Why do I have to pay to volunteer?

21 August 2015

This is a question we get asked a lot, with varying degrees of incredulity. Paying to “volunteer” seems like a strange concept - why should I pay to help someone? Surely it should be enough that I am giving my time? When you begin your research for your upcoming volunteer experience, you’ll see that the vast majority of companies which offer organised volunteer programmes expect you to pay some level of fee. Even when you apply directly to projects, there are very few which do not expect some sort of financial contribution. 

Volunteer | noun - “a person who works for an organisation without being paid.” 

Volunteering or Voluntourism?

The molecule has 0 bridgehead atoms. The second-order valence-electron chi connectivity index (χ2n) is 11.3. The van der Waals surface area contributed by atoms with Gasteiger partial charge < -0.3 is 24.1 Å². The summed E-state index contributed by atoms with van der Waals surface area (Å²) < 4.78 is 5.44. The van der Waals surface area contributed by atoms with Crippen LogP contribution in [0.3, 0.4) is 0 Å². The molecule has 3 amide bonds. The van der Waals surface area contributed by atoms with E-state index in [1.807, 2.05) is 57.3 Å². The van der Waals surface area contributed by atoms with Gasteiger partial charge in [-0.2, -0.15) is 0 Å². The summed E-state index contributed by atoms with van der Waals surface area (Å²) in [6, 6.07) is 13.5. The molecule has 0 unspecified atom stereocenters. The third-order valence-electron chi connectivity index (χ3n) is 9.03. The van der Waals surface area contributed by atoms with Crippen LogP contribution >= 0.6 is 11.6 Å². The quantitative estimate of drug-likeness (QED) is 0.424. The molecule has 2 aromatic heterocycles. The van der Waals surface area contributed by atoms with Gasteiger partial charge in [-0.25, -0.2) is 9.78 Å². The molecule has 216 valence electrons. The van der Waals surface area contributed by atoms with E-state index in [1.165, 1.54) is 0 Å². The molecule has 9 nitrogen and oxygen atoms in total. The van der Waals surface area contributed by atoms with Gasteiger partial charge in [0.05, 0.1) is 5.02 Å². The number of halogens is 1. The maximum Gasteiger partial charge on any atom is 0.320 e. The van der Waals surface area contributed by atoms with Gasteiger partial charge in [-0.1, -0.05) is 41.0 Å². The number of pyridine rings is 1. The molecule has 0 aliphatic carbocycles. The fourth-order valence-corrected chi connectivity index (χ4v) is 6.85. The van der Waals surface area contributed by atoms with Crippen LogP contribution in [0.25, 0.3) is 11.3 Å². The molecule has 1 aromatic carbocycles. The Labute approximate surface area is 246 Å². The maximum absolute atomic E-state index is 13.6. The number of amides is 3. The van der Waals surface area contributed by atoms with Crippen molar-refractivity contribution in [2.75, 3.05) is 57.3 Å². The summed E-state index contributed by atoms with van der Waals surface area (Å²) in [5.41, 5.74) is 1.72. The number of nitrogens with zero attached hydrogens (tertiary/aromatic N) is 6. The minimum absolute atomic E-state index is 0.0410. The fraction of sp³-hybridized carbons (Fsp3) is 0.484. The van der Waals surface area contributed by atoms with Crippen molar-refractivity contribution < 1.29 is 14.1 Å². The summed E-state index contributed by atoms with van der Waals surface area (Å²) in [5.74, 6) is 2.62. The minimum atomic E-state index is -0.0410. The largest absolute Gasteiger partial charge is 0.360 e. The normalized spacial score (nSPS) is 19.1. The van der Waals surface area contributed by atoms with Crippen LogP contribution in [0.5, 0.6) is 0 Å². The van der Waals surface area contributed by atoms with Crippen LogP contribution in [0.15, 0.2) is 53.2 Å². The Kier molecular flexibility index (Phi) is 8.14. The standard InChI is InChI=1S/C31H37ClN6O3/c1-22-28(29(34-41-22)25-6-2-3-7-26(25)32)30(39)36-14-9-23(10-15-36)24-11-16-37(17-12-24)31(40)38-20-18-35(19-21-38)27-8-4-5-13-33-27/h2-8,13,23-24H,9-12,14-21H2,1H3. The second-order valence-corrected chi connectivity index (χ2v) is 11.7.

When you volunteer abroad, the case FOR paying to volunteer becomes stronger. Volunteering has become a two-way experience for adventurous travellers - they want to contribute their time and energy to a worthwhile cause, e.g. protecting rhinos, monitoring elephants, working with children or working at a wildlife sanctuary and in return they want to have a unique travel experience. That experience might be getting close to iconic African animals, living on a beautiful beach doing marine research or getting to rehabilitate monkeys at a sanctuary. This is what has turned volunteering into Voluntourism - voluntourists do not need special language or job skills, they get to sample local culture and they exchange a wonderful overseas travel experience, for giving their time, energy and yes, money, to an organisation which is carrying out work which the volunteer believes in and wants to be involved with.

Why you should pay to volunteer and why you can’t always just “work in exchange for bed and board”